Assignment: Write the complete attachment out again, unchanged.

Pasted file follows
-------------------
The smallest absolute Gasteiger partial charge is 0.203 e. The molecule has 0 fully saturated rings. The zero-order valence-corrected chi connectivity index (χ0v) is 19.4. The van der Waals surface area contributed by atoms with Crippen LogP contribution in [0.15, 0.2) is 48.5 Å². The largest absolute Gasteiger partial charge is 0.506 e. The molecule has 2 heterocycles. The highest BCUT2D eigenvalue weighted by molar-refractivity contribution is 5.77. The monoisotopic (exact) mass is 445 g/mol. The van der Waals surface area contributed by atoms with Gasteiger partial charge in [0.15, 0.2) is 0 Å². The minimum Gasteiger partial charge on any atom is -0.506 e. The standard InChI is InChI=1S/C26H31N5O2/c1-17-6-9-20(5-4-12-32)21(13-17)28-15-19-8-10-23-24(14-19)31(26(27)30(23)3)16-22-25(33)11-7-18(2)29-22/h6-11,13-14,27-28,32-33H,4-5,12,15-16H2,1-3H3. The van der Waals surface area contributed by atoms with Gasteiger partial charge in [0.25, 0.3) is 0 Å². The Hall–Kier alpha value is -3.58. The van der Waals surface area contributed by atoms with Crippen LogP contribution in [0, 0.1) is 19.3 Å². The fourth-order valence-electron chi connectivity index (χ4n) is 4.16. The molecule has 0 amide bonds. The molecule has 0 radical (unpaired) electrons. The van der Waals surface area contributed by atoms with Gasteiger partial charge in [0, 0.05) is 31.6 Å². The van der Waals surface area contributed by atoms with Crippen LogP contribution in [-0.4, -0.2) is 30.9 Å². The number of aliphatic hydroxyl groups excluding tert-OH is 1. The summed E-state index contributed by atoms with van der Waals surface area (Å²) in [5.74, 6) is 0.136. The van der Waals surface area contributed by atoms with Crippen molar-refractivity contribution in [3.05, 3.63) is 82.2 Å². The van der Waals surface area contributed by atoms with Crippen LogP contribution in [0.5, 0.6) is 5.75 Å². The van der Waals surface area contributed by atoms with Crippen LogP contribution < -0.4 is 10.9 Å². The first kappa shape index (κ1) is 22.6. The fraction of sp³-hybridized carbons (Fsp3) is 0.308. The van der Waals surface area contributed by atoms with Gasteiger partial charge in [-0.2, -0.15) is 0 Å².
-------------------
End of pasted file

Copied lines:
The smallest absolute Gasteiger partial charge is 0.203 e. The molecule has 0 fully saturated rings. The zero-order valence-corrected chi connectivity index (χ0v) is 19.4. The van der Waals surface area contributed by atoms with Crippen LogP contribution in [0.15, 0.2) is 48.5 Å². The largest absolute Gasteiger partial charge is 0.506 e. The molecule has 2 heterocycles. The highest BCUT2D eigenvalue weighted by molar-refractivity contribution is 5.77. The monoisotopic (exact) mass is 445 g/mol. The van der Waals surface area contributed by atoms with Gasteiger partial charge in [0.15, 0.2) is 0 Å². The minimum Gasteiger partial charge on any atom is -0.506 e. The standard InChI is InChI=1S/C26H31N5O2/c1-17-6-9-20(5-4-12-32)21(13-17)28-15-19-8-10-23-24(14-19)31(26(27)30(23)3)16-22-25(33)11-7-18(2)29-22/h6-11,13-14,27-28,32-33H,4-5,12,15-16H2,1-3H3. The van der Waals surface area contributed by atoms with Gasteiger partial charge in [0.25, 0.3) is 0 Å². The Hall–Kier alpha value is -3.58. The van der Waals surface area contributed by atoms with Crippen LogP contribution in [0, 0.1) is 19.3 Å². The fourth-order valence-electron chi connectivity index (χ4n) is 4.16. The molecule has 0 amide bonds. The molecule has 0 radical (unpaired) electrons. The van der Waals surface area contributed by atoms with Gasteiger partial charge in [0, 0.05) is 31.6 Å². The van der Waals surface area contributed by atoms with Crippen LogP contribution in [-0.4, -0.2) is 30.9 Å². The number of aliphatic hydroxyl groups excluding tert-OH is 1. The summed E-state index contributed by atoms with van der Waals surface area (Å²) in [5.74, 6) is 0.136. The van der Waals surface area contributed by atoms with Crippen molar-refractivity contribution in [3.05, 3.63) is 82.2 Å². The van der Waals surface area contributed by atoms with Crippen LogP contribution in [0.5, 0.6) is 5.75 Å². The van der Waals surface area contributed by atoms with Crippen LogP contribution < -0.4 is 10.9 Å². The first kappa shape index (κ1) is 22.6. The fraction of sp³-hybridized carbons (Fsp3) is 0.308. The van der Waals surface area contributed by atoms with Gasteiger partial charge in [-0.2, -0.15) is 0 Å².